Since the attacks of 7 January 2015 we have received more than 200 calls from Muslims who have been assaulted.

    “CRI calls for the establishment of a parliamentary commission of inquiry to measure the extent of this new form of racism and legislation to protect the Muslims of France who have become scapegoats.”

    The Charlie Hebdo and other attacks in January killed 17 people. Since then many observers feel that France has been in a state of hysteria with Muslims being targeted on a regular basis.

    The French media, especially, tends to focus on “radicalism” and “extremism” within the Muslim community and hardly touches on issues such as Islamophobia, racism and foreign policy.

    Fewer and fewer Muslims in the UK are under the wishful impression that this will not happen in the UK. One thing those who are waking up can and should do is remember the campaign against the CTS bill – which threatens to enshrine much worse in the UK statute.



    There was no mistake on anyone's part. They knew exactly what was going on and decided to kidnap the Muslim children so they could not be taken to their Muslim land and protected from these evil devils. They are snatching Muslim children from Muslim parents not only in France but all western countries. You won't hear about it from their media but the Muslims living in these countries will tell you how it's done..... with fake charges and accusations.

  2. #22
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    Paris attacks prompt fresh concerns about online Islamophobia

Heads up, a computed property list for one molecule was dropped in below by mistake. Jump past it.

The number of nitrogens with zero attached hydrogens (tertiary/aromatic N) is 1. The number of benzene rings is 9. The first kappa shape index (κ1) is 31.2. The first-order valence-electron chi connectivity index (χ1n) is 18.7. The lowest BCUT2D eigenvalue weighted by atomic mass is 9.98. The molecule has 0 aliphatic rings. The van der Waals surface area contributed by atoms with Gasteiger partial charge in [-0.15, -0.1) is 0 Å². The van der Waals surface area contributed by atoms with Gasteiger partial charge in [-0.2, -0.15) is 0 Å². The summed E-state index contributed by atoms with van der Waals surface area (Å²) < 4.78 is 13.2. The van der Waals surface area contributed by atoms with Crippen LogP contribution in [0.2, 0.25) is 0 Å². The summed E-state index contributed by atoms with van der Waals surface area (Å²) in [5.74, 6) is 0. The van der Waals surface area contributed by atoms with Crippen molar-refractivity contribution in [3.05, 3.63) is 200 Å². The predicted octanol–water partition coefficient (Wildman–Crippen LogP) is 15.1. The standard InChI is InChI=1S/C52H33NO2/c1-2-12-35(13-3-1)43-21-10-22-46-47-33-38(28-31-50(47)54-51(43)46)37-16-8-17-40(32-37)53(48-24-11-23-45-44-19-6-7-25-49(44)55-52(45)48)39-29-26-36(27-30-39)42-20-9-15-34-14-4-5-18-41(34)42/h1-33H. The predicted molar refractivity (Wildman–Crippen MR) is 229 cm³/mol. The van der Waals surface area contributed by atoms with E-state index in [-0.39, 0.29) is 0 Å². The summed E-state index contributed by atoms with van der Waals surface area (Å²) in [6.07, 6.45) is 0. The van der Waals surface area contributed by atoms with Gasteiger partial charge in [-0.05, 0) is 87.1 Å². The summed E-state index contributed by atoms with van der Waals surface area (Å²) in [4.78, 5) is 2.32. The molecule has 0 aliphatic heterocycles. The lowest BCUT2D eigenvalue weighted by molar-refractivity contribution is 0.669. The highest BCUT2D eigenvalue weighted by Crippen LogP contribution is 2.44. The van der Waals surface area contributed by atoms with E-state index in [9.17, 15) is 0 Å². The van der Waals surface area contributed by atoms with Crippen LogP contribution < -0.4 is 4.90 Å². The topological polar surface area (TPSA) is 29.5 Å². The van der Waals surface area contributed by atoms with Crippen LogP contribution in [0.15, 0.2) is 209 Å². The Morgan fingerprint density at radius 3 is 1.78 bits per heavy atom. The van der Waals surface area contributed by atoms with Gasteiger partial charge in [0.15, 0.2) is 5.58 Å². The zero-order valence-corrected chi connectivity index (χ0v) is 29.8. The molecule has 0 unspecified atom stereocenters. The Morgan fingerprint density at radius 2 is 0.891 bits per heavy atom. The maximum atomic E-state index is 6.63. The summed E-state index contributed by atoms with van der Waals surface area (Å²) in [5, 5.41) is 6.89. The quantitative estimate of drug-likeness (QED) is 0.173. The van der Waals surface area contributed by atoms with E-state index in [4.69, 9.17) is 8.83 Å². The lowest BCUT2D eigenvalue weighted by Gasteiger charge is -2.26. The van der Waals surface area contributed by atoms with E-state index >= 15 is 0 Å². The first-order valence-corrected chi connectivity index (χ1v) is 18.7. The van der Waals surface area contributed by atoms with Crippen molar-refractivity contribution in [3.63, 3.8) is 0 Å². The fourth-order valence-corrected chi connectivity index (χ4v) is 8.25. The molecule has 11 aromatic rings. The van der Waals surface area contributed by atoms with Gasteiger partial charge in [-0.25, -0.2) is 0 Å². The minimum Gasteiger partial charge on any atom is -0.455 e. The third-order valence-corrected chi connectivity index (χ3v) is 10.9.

Amid concerns over an increase in Islamophobic content on social media following the recent Paris attacks, BBC Asian Network has been hearing from Muslims about their experience of being the target of anti-Islamic sentiment online.

    Activist Akeela Ahmed says she uses Twitter to campaign on equality issues. Her profile picture shows her in her hijab.

    "If I tweet something to do with women's rights, I'll get tweets usually from men saying, 'How can you tweet that when you've got that thing on your head?' They're talking about my hijab.

    "Post-Paris, the abuse increased and it was a lot worse," she says, referring to negative comments posted online following the attack on the French satirical magazine Charlie Hebdo, in which gunmen said they were killing in the name of Islam.

    "One particular person was quite specific in their threats and wanting to kill Muslims. Normally, I'm not threatened by it, but on this occasion I was."

    That Twitter account has been taken down. But there are concerns that some Islamophobic content remains online.

    Campaigners from the organisation Tell Mama, which monitors hate against Muslims online, sent Asian Network some examples.

    "When events like Paris happen, what seems to happen is that people on social media sites have bigger discussions,"says Bharath Ganesh.

    "The language we've seen is extremely derogatory towards Muslims.

    "Hashtags like #killallmuslims appear. Some Muslims used that hashtag to highlight anti-Islamic sentiments online."


    Akeela says she understands where the anger stems from.